Seattle is my favorite bet this season, with 7/1 title odds. This was the best team in the league two years ago, and while you could argue the Aces, Mystics, Sun, Sparks and Mercury are all better than they were two years ago, you could make that argument for Seattle as well. If I’m doing WNBA Power Rankings today, Seattle is probably no worse than third, so I will happily take them now that they have the best payout from among the true title contenders.
I love this team for real life, and betting, but it’s hard to know what to expect from them for fantasy. Adding Breanna Stewart and Sue Bird back into the mix will certainly impact fantasy production, but it’s hard to know exactly how.
Natasha Howard led all players with 40.0 fppg last season, up from 30.3 in 2018. How much of that leap in production was due to Breanna Stewart’s absence, and how much was Howard’s continued growth as a player? We won’t know for sure until we see them play together again. That being said, Howard averaged 1.19 fantasy points per minute in 2018 and 1.27 fantasy points per minute in 2019. My best guess is her fantasy points per minute falls back to around 1.20, but she continues to play 30 minutes per game, up from 25.6 mpg in 2018. If we give Howard 30 minutes and 1.20 fantasy points per minute, that works out to 36 fppg. That would be a step back from 2019 but still elite. Only three other players topped 36 fppg in 2019. That is probably close to Howard’s floor, while her ceiling would be a repeat of 2019.
Obviously, the other huge question mark for fantasy is Breanna Stewart. Stewart led all players with 42.2 fppg in 2018. Stewart’s 26.1 percent usage that season was ninth for players who averaged at least nine minutes per game. It’s hard to know for sure, but my best guess is Stewart’s usage will take a hit in 2020. I think Jordin Canada and Natasha Howard will both use significantly more possessions than they did in 2018, and that will hurt Stewart’s usage, at least a little bit. If Stewart’s usage is closer to the 24.2 percent mark we saw as a rookie, her production will likely take a hit as well.
While Stewart’s usage has increased since she was a rookie, her minutes have decreased every season. Stewart averaged a career-low 31.6 mpg in 2018, down from 32.9 in 2017 and 34.7 as a rookie. Between her Achilles injury, a potentially truncated season and the deepest roster she’s ever played on, Seattle has ample reason to limit Stewart’s minutes. I doubt they’ll go too crazy, but it feels right to project her, like Natasha Howard, for about 30 minutes per game.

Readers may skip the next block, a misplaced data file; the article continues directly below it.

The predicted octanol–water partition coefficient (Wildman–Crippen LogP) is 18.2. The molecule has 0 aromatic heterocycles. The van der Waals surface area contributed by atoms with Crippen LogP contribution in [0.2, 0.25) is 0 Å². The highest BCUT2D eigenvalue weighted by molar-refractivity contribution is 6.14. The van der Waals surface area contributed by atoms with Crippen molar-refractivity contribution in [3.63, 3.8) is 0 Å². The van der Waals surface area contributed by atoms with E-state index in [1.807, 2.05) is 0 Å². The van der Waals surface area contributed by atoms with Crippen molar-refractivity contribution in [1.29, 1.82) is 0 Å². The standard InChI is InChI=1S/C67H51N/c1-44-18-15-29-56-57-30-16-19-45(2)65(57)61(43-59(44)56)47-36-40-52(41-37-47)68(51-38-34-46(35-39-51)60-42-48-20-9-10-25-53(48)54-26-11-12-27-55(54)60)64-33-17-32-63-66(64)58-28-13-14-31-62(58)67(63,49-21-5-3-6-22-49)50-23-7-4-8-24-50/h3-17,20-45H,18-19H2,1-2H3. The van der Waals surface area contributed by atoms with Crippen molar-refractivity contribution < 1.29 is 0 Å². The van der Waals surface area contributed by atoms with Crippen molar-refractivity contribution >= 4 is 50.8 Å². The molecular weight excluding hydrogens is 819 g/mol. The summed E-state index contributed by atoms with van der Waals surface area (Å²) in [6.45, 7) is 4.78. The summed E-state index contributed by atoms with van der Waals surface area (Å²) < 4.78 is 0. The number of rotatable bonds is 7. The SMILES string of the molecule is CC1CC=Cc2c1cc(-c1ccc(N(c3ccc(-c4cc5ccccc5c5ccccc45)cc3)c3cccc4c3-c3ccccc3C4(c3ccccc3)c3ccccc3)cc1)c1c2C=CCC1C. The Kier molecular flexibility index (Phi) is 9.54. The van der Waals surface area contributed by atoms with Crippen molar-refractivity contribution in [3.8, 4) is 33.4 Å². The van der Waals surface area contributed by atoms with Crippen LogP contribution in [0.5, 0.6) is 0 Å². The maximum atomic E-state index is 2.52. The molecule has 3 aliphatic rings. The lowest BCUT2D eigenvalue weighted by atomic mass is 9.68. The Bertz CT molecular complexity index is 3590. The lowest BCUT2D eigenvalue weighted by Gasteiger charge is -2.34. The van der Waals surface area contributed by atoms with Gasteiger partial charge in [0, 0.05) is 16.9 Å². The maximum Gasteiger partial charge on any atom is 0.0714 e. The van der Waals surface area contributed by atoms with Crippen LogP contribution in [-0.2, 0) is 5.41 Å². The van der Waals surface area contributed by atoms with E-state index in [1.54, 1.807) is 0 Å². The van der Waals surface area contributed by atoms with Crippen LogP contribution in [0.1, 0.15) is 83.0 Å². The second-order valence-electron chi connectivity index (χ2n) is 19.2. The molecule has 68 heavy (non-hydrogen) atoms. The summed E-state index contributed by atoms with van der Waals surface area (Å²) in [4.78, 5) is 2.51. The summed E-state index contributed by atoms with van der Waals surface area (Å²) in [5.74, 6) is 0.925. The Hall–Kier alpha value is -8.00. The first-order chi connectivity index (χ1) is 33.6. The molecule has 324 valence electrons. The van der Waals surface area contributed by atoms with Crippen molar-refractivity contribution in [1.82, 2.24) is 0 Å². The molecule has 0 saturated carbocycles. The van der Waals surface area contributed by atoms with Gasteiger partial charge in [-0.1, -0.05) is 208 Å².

Of course, the third piece of the puzzle for Stewart is how effective she will be returning from her injury. We only got to see Breanna Stewart play two games with UMMC Ekaterinburg in Russia before their season was cut short, and it’s nearly impossible to read anything into those numbers. Besides the normal small sample size, you have to take into account that UMMC Ekaterinburg is absolutely stacked. In her second game with the team, they won 112-37 despite playing Allie Quigley, Courtney Vandersloot, Emma Meesseman, Jonquel Jones and Brittney Griner fewer than 17 minutes each.
In that same game, Breanna Stewart played 29:45 and scored 16 points on 7-11 shooting. In her first game, she scored four points on 1-6 shooting. It is encouraging to see Stewart play nearly 30 minutes, but it is probably fair to expect her to be inconsistent, at least initially. Stewart’s career-high 58.9 effective field goal percentage was seventh in the WNBA in 2018, and we probably shouldn’t expect her to be that efficient in her first season back from a major injury. That being said, Stewart has never averaged fewer than 1.20 fantasy points per minute in any WNBA season, and that’s probably about her floor for 2020. If we give her 1.25 fantasy points per minute and 30 minutes per game, we get 37.5 fppg. That seems reasonable. Even so, I’ll feel more comfortable playing her in GPPs early on, until we know for certain if she will be consistent enough for cash games.
Perhaps the biggest fantasy question for the Storm is what kind of production we’re going to get from Jewell Loyd. Loyd figured to pick up most of Seattle’s playmaking duties with Breanna Stewart and Sue Bird out last season, but instead, she averaged 20.9 fantasy points in 25.4 minutes. It was the first time since her rookie season she played fewer than 29.7 minutes per game and averaged fewer than 28.1 fantasy points. Fortunately for our purposes, I think we can blame most of Loyd’s struggles on the ligament sprain she suffered to her right ankle June 25. Loyd was averaging 29.8 mpg and 26.9 fppg prior to the injury. Her fantasy points were still down a bit from what she did in three seasons with Breanna Stewart, but at least she was closer to the fantasy player we had come to know and love. I worry a bit that Loyd could play fewer minutes and get fewer shots as a result of Jordin Canada’s emergence as a legit starting guard in this league, but I think the most likely outcome is we get similar production to what we saw last season before the injury. I will definitely look to play Loyd early on, expecting 27 fppg but likely only having to play for about 20 fppg.
As for Jordin Canada, I think it is best to take a wait-and-see approach. She averaged 28.8 minutes and 25.3 fantasy points last season, and that is probably about her ceiling with Stewart and Sue Bird back in the mix. She also had huge home/road splits, averaging 31.0 fantasy points at home and 19.6 fantasy points on the road. She actually scored slightly more fantasy points on the road as a rookie, so I don’t necessarily read a lot into her 2019 splits, but I want to at least keep an eye out for similar splits this season. The bottom line is, even at home, I don’t think you’ll get good value for Canada early on. If she is playing similar minutes and has a usage north of 20 percent once again, I will make an adjustment at that time.
The rest of this team is really only interesting to me if someone misses time. Alysha Clark is unlikely to get enough shots to be consistent, while Mercedes Russell has to contend with several of her teammates for minutes and rebounds. That being said, I would be awfully interested in Russell or any of the guards if they were forced into more minutes due to an injury.